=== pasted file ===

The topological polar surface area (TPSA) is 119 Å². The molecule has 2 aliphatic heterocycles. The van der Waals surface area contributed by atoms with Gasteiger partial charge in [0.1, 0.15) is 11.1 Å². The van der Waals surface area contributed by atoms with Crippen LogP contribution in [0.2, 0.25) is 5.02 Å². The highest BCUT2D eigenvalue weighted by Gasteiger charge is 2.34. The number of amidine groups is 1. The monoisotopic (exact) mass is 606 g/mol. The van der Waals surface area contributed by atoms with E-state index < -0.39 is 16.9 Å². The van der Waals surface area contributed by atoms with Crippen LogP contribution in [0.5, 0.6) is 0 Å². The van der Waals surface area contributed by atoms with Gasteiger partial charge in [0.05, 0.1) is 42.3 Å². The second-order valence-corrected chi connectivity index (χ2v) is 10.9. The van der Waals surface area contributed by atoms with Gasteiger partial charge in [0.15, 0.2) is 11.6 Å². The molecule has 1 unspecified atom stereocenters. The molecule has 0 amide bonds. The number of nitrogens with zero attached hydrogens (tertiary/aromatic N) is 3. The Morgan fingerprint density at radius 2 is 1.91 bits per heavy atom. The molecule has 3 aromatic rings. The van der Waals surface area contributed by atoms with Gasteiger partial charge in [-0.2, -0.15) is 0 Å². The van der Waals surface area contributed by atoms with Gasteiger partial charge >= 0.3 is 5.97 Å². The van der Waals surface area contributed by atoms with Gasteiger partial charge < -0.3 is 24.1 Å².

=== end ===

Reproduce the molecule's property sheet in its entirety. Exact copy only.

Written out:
The topological polar surface area (TPSA) is 119 Å². The molecule has 2 aliphatic heterocycles. The van der Waals surface area contributed by atoms with Gasteiger partial charge in [0.1, 0.15) is 11.1 Å². The van der Waals surface area contributed by atoms with Crippen LogP contribution in [0.2, 0.25) is 5.02 Å². The highest BCUT2D eigenvalue weighted by Gasteiger charge is 2.34. The number of amidine groups is 1. The monoisotopic (exact) mass is 606 g/mol. The van der Waals surface area contributed by atoms with E-state index < -0.39 is 16.9 Å². The van der Waals surface area contributed by atoms with Crippen LogP contribution in [0.5, 0.6) is 0 Å². The van der Waals surface area contributed by atoms with Gasteiger partial charge in [0.05, 0.1) is 42.3 Å². The second-order valence-corrected chi connectivity index (χ2v) is 10.9. The van der Waals surface area contributed by atoms with Gasteiger partial charge in [0.15, 0.2) is 11.6 Å². The molecule has 1 unspecified atom stereocenters. The molecule has 0 amide bonds. The number of nitrogens with zero attached hydrogens (tertiary/aromatic N) is 3. The Morgan fingerprint density at radius 2 is 1.91 bits per heavy atom. The molecule has 3 aromatic rings. The van der Waals surface area contributed by atoms with Gasteiger partial charge in [-0.2, -0.15) is 0 Å². The van der Waals surface area contributed by atoms with Gasteiger partial charge >= 0.3 is 5.97 Å². The van der Waals surface area contributed by atoms with Gasteiger partial charge < -0.3 is 24.1 Å².